Terry Myersby Terry Myers

We had a request from a person to do an article about bits. This is a big topic and one that I feel very passionate about. So much so, that I am working with a bit maker to make a line of bits, based on my experience and seeing what works with training horses.
There are a maximum of seven different pressure points on a bridle. They are the bars of the mouth, each corner of the mouth, the tongue, the roof of the mouth, the chin groove, over the nose, and the poll. Different bits engage some or all of these pressure points. Take a look at your bridle and think about what pressure points your horse feels.
There are as many types of bit as there are opinions on bits! I am going to talk about two types of bits: snaffle bits and shank bits. Let’s begin with the snaffle bit. A snaffle bit, when used properly, is the least severe bit. The snaffle has either an O ring, egg-butt or D ring check piece and never has a shank or any means of leverage. There are many different types and diameters of mouth pieces. According to most breed associations, the mouth piece must have a minimum diameter of 5/16” or 8 mm in the area that is an inch from the ring. If your mouth piece has a smaller diameter than that and you want to show with it, check your association guidelines. The mouth piece of a snaffle can be jointed in one or two places (as in the case of the ‘dog bone’ snaffle). Regardless of the mouth piece, the center of it must lie flat on the tongue.
There are is a very large variety of snaffle mouth pieces, some are legal in the show ring and many are not. I prefer to use a smooth snaffle when starting a colt in a bit. Always use a leather chin strap on a snaffle bit, positioned in front of the reins. The purpose is not for leverage but to keep the bit from pulling through the horse’s mouth.
A snaffle bit is not a pulling bit. It is meant to be used by working the bit laterally, sliding across the bars of the horse’s mouth. Pulling on this bit will only encourage your horse to pull back. You never hang on a snaffle, you simply work is laterally by working your fingers. When you feel you horse give even the slightest, you reward them my releasing the pressure (hence I’m always hollering “Let Go!”). The great thing about a snaffle bit, you can give instant relief from pressure. For this reason, it is my number one training tool. I use it, along with my leg pressure and position of my body to teach a horse to bend and give all parts of their body.
A shank bit in one with shank side pieces that extend down below the mouth piece. When rein pressure is applied, it engages several of the pressure points mentioned above. There are a huge variety of mouth pieces and styles of shanks, each with their own purpose. The shank on the bit, to be legal in most stock horse breed associations, can be no longer than 8.5 inches (from the top of the top ring to the middle of the bottom ring on the shank where the rein attaches). In other breeds such as gaited breeds, a longer shank is permissible. The bit diameter requirements are the same at those for the snaffle. The mouth piece of the shank can be jointed in one or two places or is can be a solid piece. The amount and variety of the mouth pieces is amazing, with ports (that curved middle piece), spoons, frogs, mullen mouth, A frames, spades, half breeds and mouth pieces that have rollers, crickets, just to name a few. Most mouth pieces are sweet iron, sometimes with copper inlays, which encourages the horse to salivate and keep a moist mouth. The position of the mouthpiece on the shank dictates how much leverage the bit will create. The more space on the shank piece that is above the mouth piece, the more leverage the bit will have.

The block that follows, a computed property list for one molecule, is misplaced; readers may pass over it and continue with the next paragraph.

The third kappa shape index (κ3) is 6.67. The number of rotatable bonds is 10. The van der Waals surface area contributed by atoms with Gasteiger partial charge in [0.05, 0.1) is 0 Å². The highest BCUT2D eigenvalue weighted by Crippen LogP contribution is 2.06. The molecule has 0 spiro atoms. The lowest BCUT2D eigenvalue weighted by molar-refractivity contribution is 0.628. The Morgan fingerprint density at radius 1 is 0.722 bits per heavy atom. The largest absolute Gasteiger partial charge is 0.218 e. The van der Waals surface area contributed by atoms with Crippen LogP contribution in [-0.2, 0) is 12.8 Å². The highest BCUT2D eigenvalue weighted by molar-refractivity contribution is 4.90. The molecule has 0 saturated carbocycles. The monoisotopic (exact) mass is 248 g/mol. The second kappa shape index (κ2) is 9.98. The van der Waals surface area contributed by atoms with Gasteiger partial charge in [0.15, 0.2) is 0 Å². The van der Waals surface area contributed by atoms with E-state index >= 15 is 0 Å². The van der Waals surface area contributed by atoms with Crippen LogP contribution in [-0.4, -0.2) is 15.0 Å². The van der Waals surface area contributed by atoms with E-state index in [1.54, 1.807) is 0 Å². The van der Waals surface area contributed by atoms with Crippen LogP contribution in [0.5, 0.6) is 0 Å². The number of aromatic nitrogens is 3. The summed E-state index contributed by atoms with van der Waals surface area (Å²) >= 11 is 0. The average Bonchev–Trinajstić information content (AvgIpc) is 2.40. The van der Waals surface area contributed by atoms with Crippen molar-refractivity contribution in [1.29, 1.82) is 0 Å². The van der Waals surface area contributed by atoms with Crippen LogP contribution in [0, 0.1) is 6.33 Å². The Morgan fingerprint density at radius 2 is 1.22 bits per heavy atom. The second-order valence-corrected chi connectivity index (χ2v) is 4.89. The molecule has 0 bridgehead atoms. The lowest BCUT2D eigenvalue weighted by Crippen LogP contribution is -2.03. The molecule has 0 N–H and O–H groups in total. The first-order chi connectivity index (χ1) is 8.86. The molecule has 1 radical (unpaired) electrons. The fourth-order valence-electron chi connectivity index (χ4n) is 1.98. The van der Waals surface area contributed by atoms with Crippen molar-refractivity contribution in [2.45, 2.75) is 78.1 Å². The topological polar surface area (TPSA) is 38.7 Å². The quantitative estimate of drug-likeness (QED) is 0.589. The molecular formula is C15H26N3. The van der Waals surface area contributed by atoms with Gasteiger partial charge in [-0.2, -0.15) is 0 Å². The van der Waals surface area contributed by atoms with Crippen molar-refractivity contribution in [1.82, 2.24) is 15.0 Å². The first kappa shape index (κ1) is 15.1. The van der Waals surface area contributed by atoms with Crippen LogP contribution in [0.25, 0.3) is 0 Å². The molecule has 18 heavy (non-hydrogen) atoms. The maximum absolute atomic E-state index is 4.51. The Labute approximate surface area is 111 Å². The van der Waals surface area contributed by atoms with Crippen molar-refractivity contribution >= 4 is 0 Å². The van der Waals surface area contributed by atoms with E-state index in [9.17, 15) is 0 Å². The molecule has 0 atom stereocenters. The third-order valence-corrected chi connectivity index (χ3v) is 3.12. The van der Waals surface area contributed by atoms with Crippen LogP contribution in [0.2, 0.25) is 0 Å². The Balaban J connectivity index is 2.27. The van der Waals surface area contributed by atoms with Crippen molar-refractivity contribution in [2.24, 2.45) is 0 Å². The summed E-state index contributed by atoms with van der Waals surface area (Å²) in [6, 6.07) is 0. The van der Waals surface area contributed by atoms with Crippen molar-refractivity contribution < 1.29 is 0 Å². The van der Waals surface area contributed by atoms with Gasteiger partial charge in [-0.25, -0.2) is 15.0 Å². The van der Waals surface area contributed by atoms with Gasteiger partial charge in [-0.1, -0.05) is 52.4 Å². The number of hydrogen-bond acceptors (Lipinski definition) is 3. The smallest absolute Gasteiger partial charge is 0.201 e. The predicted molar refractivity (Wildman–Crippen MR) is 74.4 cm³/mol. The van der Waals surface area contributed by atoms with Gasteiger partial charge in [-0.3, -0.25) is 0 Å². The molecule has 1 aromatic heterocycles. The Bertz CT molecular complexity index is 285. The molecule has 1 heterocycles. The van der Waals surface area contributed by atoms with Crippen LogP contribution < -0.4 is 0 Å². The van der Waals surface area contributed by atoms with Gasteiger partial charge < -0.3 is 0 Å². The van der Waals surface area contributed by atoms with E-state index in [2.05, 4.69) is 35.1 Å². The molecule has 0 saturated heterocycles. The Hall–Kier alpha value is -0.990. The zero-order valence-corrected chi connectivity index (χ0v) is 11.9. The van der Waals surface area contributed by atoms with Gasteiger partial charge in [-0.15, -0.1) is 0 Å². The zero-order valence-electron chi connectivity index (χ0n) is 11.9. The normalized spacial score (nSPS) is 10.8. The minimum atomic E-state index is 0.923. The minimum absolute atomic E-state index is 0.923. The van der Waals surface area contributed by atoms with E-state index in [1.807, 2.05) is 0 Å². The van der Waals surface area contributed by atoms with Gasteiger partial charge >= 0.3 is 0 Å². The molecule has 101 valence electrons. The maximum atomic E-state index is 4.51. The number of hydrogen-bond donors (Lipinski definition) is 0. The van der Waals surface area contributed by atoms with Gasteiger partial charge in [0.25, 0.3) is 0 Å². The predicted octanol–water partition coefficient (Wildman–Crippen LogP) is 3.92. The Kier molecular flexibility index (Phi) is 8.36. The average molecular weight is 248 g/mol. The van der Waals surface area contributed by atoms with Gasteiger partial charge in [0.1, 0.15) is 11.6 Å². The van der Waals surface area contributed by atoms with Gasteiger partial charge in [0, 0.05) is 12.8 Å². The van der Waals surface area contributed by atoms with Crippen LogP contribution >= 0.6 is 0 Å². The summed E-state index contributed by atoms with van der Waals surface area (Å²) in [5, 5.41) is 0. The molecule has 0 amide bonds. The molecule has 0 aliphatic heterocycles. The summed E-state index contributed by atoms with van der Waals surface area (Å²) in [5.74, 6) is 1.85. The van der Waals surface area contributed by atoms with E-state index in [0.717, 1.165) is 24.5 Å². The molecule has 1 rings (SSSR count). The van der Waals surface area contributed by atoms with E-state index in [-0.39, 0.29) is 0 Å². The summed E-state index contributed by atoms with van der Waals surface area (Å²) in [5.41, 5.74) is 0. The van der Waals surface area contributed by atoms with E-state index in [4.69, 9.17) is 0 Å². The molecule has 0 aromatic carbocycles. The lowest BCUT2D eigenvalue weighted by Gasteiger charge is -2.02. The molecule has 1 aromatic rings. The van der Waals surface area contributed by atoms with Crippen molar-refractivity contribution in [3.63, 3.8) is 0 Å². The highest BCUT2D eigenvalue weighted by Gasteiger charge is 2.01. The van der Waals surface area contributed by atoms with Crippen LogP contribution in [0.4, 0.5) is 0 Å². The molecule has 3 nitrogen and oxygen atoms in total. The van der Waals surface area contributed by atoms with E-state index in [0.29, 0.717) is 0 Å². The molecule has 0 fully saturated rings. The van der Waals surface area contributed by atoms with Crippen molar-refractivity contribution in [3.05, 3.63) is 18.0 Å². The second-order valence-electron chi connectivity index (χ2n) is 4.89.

As I said, I always start a horse in an O or D ring snaffle. I may move to a large twist on my mouth piece if I need to create more friction on the tongue. When I get an older horse in for training that is having trouble giving to the bit, I treat them like a colt and start at the beginning with a snaffle bit. When I have the horse giving well to pressure, I move them to a shank bit, usually one with a jointed mouth piece. With most stock breed associations, a horse that is 6 years or older is expected to be trained enough to be shown in a shank bit.
A snaffle bit is a training device to teach a horse to give to the bit. The most complex of shank bits, say a spade bit, is used only as a signal bit, with the movement of the riders hand barely perceivable. To me, a horse graduates to a bit based on the accomplishments during their training. The most severe bits are only severe if the rider and horse are not properly trained to use them. Look at it this way, a gun is deadly only when used with deadly force. A bit is only as severe as the hands that are applying the pressure.
So much can be written on bits, that it is the subject of entire books. We are thankful that the Horsemen’s Corral gives us this column space, but we are pretty sure they don’t want me to take up the entire issue, talking about bits. But if you only remember one thing from this article, if you are having problems, more bit is not the solution. Problems are resolved by training and learning, not by force.
Questions about this or any of our articles can be emailed to us at myers5000@aol.com.

Terry Myers is a national clinician and champion horse trainer with a depth of knowledge developed from over 45 years in the horse industry. Myers has been a popular clinician at multiple expos in the U.S. and Canada. To learn more about Myers’ Ride-In-Sync methods as well as clinic and training services available, visit Myers at www.tmtrainingcenter.com or on Facebook.